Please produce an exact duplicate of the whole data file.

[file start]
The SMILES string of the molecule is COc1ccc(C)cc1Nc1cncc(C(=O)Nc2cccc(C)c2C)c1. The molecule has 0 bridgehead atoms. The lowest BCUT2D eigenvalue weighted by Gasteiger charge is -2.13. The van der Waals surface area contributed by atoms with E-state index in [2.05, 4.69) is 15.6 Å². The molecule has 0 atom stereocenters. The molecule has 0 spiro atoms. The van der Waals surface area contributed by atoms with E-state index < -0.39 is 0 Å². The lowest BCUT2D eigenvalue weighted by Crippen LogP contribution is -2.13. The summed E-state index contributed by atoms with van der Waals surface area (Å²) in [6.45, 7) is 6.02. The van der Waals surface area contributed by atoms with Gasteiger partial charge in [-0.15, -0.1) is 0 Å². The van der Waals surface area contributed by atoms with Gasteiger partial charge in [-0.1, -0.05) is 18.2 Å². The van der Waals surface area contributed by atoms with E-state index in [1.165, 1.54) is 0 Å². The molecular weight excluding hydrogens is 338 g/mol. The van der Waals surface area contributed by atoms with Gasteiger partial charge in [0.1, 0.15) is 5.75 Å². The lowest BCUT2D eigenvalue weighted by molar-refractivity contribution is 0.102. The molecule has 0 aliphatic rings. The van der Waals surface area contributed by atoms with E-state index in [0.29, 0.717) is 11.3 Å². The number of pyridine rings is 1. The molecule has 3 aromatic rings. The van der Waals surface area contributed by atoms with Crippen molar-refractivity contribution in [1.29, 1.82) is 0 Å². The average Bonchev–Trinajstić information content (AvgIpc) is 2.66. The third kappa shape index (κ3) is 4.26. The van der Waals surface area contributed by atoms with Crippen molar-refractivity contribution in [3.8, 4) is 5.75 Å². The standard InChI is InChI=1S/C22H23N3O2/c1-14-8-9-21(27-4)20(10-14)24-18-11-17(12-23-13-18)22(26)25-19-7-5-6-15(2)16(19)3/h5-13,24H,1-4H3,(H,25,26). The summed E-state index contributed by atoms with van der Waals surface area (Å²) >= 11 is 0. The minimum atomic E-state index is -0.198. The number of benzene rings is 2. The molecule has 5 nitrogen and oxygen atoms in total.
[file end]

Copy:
The SMILES string of the molecule is COc1ccc(C)cc1Nc1cncc(C(=O)Nc2cccc(C)c2C)c1. The molecule has 0 bridgehead atoms. The lowest BCUT2D eigenvalue weighted by Gasteiger charge is -2.13. The van der Waals surface area contributed by atoms with E-state index in [2.05, 4.69) is 15.6 Å². The molecule has 0 atom stereocenters. The molecule has 0 spiro atoms. The van der Waals surface area contributed by atoms with E-state index < -0.39 is 0 Å². The lowest BCUT2D eigenvalue weighted by Crippen LogP contribution is -2.13. The summed E-state index contributed by atoms with van der Waals surface area (Å²) in [6.45, 7) is 6.02. The van der Waals surface area contributed by atoms with Gasteiger partial charge in [-0.15, -0.1) is 0 Å². The van der Waals surface area contributed by atoms with Gasteiger partial charge in [-0.1, -0.05) is 18.2 Å². The van der Waals surface area contributed by atoms with E-state index in [1.165, 1.54) is 0 Å². The molecular weight excluding hydrogens is 338 g/mol. The van der Waals surface area contributed by atoms with Gasteiger partial charge in [0.1, 0.15) is 5.75 Å². The lowest BCUT2D eigenvalue weighted by molar-refractivity contribution is 0.102. The molecule has 0 aliphatic rings. The van der Waals surface area contributed by atoms with E-state index in [0.29, 0.717) is 11.3 Å². The number of pyridine rings is 1. The molecule has 3 aromatic rings. The van der Waals surface area contributed by atoms with Crippen molar-refractivity contribution in [1.29, 1.82) is 0 Å². The average Bonchev–Trinajstić information content (AvgIpc) is 2.66. The third kappa shape index (κ3) is 4.26. The van der Waals surface area contributed by atoms with Crippen molar-refractivity contribution in [3.8, 4) is 5.75 Å². The standard InChI is InChI=1S/C22H23N3O2/c1-14-8-9-21(27-4)20(10-14)24-18-11-17(12-23-13-18)22(26)25-19-7-5-6-15(2)16(19)3/h5-13,24H,1-4H3,(H,25,26). The summed E-state index contributed by atoms with van der Waals surface area (Å²) >= 11 is 0. The minimum atomic E-state index is -0.198. The number of benzene rings is 2. The molecule has 5 nitrogen and oxygen atoms in total.